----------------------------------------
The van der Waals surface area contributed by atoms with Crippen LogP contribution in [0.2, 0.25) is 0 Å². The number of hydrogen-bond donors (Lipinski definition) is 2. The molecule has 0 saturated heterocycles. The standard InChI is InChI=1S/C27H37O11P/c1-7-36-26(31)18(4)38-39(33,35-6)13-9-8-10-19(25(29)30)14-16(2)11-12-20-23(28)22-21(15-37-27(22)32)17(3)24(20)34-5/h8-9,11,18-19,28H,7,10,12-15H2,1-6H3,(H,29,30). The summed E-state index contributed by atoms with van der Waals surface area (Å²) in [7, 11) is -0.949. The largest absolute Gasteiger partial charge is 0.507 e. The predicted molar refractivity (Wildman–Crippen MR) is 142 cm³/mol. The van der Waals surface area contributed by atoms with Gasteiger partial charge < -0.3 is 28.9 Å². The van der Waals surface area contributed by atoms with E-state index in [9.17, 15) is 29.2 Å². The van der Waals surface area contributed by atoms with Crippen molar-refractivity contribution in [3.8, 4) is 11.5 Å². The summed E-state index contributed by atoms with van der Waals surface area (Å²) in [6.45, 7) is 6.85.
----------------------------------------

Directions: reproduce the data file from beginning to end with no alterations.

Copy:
The van der Waals surface area contributed by atoms with Crippen LogP contribution in [0.2, 0.25) is 0 Å². The number of hydrogen-bond donors (Lipinski definition) is 2. The molecule has 0 saturated heterocycles. The standard InChI is InChI=1S/C27H37O11P/c1-7-36-26(31)18(4)38-39(33,35-6)13-9-8-10-19(25(29)30)14-16(2)11-12-20-23(28)22-21(15-37-27(22)32)17(3)24(20)34-5/h8-9,11,18-19,28H,7,10,12-15H2,1-6H3,(H,29,30). The summed E-state index contributed by atoms with van der Waals surface area (Å²) in [7, 11) is -0.949. The largest absolute Gasteiger partial charge is 0.507 e. The predicted molar refractivity (Wildman–Crippen MR) is 142 cm³/mol. The van der Waals surface area contributed by atoms with Gasteiger partial charge < -0.3 is 28.9 Å². The van der Waals surface area contributed by atoms with E-state index in [9.17, 15) is 29.2 Å². The van der Waals surface area contributed by atoms with Crippen molar-refractivity contribution in [3.8, 4) is 11.5 Å². The summed E-state index contributed by atoms with van der Waals surface area (Å²) in [6.45, 7) is 6.85.